(Contributed)

REAL ESTATE: What type of recreational property user are you?

Columnist Freddy Marks explains what you need to consider before purchasing a recreational property

By Freddy Marks

Relaxing in your hammock under the forested canopy beside a lakeshore may be what fuels your recreational property dreams. B.C. has some of the most unique waterfront and recreational properties for sale, located in breathtaking settings across of the province.

The ultimate location will allow you to enjoy the maximum amount of recreational time, with the minimum amount of travel time, maintenance and money. But finding the perfectly located recreational property that suits your lifestyle, budget and outdoor activity needs now and into the future can be a challenge.

The location of your future recreational property to your full-time home can be the biggest consideration. If you have to travel overnight or more than five or six hours to get to the property, you are likely to spend less weekend time there and only make a handful of planned trips a year. Realistically determining which regions of the province to look in should be the starting point to finding your recreational dream-land.

Vancouver Island has breathtaking mountain and ocean-view properties, a mild climate and year-round ferry access from the mainland. Harrison Hot Springs and the Harrison Lake area offer Lower Mainland residents an easy-to-commute-to semi-rural paradise with lake-view and lake-front homes. The Thompson-Okanagan and Similkameen regions are famous for their lakes, beaches and summer sunshine, as well as some of the best winter ski and snowboarding resorts. If your soul craves a more remote natural setting, the vast Cariboo-Chilcotin region of the province is within a day’s drive from Vancouver and boasts many hideaway cabins and acreages set amongst countless lakes. The Cariboo has long been sought after as an outdoor man’s paradise where you can explore, fish, ATV and hunt in rugged remote beauty.

Once you have selected your region of choice the next step is to identify what you see yourself doing. You must consider that you and your family’s needs will grow and change over the years, and so will the activities and hobbies you will want to partake in.

The first step is to make a list of the things you want to do when you are at your property and this will determine if you are seeking a seasonal property for spring, summer and fall, or if you require a property with winterized accommodation and year-round access. Making sure your property is adjacent to or very close to your main activities will allow you to spend more time doing whatever it is you love to do.

Now that you have identified what types of outdoor recreation you will be partaking in and where in the province you are going to start looking, the next step is to contact your bank or mortgage provider to find out exactly what you can afford to spend on a recreational land. Many recreational property dreams are quickly dashed when buyers learn that the lending rules for secondary and bare-land holdings are extremely strict, as secondary and recreational property mortgages are gauged by a different set of rules than your existing home mortgage. Buying bare land without any current services or dwellings on it is an even stricter process, as banks and mortgage lenders deem these purchases as “high risk” and qualifying under these strict guidelines means that you will have to put down anywhere from a 20 to 50 per cent down payment to secure the rest of the financing.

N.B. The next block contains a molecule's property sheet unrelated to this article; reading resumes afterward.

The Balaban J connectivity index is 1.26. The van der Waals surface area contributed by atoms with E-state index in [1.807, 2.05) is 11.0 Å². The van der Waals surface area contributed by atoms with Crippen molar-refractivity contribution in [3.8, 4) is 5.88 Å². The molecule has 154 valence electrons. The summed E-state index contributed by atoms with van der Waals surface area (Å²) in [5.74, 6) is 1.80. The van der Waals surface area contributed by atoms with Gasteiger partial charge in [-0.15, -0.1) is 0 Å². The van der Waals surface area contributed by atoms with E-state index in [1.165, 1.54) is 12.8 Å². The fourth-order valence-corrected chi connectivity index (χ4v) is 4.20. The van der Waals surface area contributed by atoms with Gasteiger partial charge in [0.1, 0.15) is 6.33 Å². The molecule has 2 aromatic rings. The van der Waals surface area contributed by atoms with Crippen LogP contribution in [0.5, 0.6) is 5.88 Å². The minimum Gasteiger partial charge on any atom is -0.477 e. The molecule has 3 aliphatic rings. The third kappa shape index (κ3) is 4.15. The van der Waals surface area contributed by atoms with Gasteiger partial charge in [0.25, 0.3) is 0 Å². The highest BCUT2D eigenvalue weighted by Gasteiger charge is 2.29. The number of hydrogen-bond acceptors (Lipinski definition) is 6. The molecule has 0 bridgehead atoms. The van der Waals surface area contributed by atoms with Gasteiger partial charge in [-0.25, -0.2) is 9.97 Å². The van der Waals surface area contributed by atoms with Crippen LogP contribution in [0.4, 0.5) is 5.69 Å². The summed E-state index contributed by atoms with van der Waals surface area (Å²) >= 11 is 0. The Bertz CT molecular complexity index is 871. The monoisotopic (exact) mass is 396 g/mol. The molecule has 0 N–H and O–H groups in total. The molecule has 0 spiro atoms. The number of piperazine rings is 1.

Once you have determined the mortgageable amount you can borrow, you can narrow your search and determine what properties in what areas you would like to book viewings at. This is just the beginning of scrutinizing each of these properties to ensure they are actually worth pursuing.

Before your initial visit to the area, it is important to research nearby towns, amenities and even check out your potential neighbours while you’re there. The pristine environment surrounding the property may be slated for a new 20-lot subdivision, or planned logging activities will be removing most of the surrounding forest in the near future. The property could offer you that hammock in the trees by the lakeshore, but if the waterfront is crowded and noisy or the access road has constant traffic, your relaxation level just tanked and it may be a sign to keep looking.

Extensive due diligence in rural land ownership is now your next step in vetting which properties suit all your needs and will remain a great investment for now and into the future.

Freddy Marks, together with his daughter Linda Marks, runs Agassiz’s 3A Group Sutton Showcase Realty. He has been a Realtor in Canada and Germany for more than 30 years, and currently lives in Harrison Hot Springs.



news@ahobserver.com

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